10 Dec 2009
“I didn’t have the skills to be a plumber and the aromatics are much better.” This was the response from Lone Canary wine maker Mike Scott when I asked “Why did you get into wine making?”
**UPDATE MAY 14, 2010**
After 30 years of wine making in Spokane and 7 years as the co-founder of Lone Canary Winery, Mike Scott is no longer with Lone Canary. They company was sold in late 2009 to Spokane wine maker Don Townshend. While efforts were being made to bring the company into profitability, financial issues forced a change in direction. “The only thing I regret is not having the proper goodbye for the people who have grown to love Lone Canary and Mike Scott wines,” says Mike. After efforts of a third party investor fell through to purchase the winery, Don has decided to move Lone Canary to his Caterina Winery location on North Washington. What will become of Lone Canary? Will the wines be distinct and different from Don’s other brands? In this writer’s opinion, Lone Canary is on life support without Mike Scott’s involvement. The two are inextricably linked. How Lone Canary can survive is a story for another post…until then…thank you Mike for all the great years and all the fine wine.
Wine selling transformed into wine making which gave Mike the first real creative spark that he experienced in life. After learning the wine making craft at Latah Creek through 1990, Scott moved on to work for Steve Livingstone which led to the birth of Caterina Winery in 1993, in which he worked as the head wine maker. In 2002, Steve and Jeanne Schaub approached Mike for a business partnership that gave birth to Lone Canary in 2003.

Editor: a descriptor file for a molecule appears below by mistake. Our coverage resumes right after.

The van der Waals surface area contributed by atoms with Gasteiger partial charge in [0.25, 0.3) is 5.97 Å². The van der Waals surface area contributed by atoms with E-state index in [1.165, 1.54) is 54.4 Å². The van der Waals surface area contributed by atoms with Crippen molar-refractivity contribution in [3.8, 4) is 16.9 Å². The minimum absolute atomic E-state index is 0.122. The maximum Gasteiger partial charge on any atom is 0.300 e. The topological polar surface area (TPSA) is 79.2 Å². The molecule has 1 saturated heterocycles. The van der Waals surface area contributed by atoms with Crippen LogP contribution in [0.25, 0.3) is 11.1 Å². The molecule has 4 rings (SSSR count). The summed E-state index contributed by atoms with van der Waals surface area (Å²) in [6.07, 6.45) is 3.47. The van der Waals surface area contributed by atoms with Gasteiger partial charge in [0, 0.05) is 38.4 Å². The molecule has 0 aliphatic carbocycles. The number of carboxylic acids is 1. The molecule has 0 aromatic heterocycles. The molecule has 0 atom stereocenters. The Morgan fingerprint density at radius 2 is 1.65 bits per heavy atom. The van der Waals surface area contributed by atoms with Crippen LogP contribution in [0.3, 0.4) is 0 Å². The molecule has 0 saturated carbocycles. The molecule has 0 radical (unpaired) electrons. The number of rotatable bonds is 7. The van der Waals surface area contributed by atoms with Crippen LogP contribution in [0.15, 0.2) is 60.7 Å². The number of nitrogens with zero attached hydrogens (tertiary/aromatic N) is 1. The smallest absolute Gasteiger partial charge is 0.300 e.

Choosing a name was not only a difficult task but a potentially costly one. After researching a name that was memorable and conveyed Washington, they came across the state bird, the American Goldfinch also known as the Wild Canary. Perfect! The name was available and they proceeded with logo design, packaging, Federal approval, promotional materials…until…a call from lawyers representing bourbon maker Wild Turkey. Evidently the powerful Kentucky company owns the rights to the name “wild” on an alcoholic beverage – especially when paired with the mighty American Goldfinch (canary). Rather than pursue expensive litigation, the name Lone Canary was born.
With that behind them, Mike, Steve and Jeanne moved forward with the wine making operation. Six years of success – and a few missteps - has brought the operation to 4000+ cases. Crushing is done in Pasco and aging occurs in the Spokane tasting room / warehouse. Brand popularity necessitates growth, prompting the team to look at larger locations in the area. Current wine offerings are the 2007 Barbera, 2007 Syrah (reviewed below), Bird House Red (blend), 2007 Cuvee Rose, 2007 Late Harvest Sauvignon Blanc, 2005 Merlot, 2007 Sangiovese, 2008 Sauvignon Blanc, and a 2008 Pinot Grigio.
My final question, “What’s next for Mike Scott and Lone Canary?” Mike’s eyes lit up as he talked about his newfound passion for the Italian varietals that grow so well in the Yakima region. He’s excited about the Barbera, Pinot Grigio, Sangiovese, and the future release of Dolcetto and Nebbiolo at some point. I find it interresting that an English man moves to America to make Italian wine! “We were meant to drink wine,” says Mike, “I want people to be impressed with the quality of the wine in the bottle, rather than the price on the bottle.”
From everything I can see, this funny little bird that went toe to toe with a wild turkey (and lost) is one to watch (and taste).
2007 Syrah (100%) $21.95 – only 40 cases left
- The Swirl – Very dark and opaque, low legs – indicating lower alcohol content
- The Sniff – An initial blackberry earthy smell is first. Subtle oak gives this smooth smelling wine enough anticipation heading into the sip.
- The Sip – a soft front with a little lilac floral component, mild acidity, and smooth fruit (definitely not a fruit bomb). Dangerous sipping wine because of its contagious taste.
- The Score – At $22 I score this wine a $$$$ (out of $$$$$) This is a Washington Syrah to put on your list to try. If you’ve grown tired of the $8 Australian Yellow Tail, give this Yellow Finch / Canary a try.
Visit Lone Canary at 109 S. Scott / www.lonecanary.com / Twitter @clooneycanary and Facebook at www.facebook.com/lonecanary. Stop by Thursday – Sunday from Noon – 5PM for your own tasting experience. Enjoy live music every first Friday of the month as a part of Spokane’s First Friday 5-9PM.
Enjoy life with friends and DRINK.HAPPY!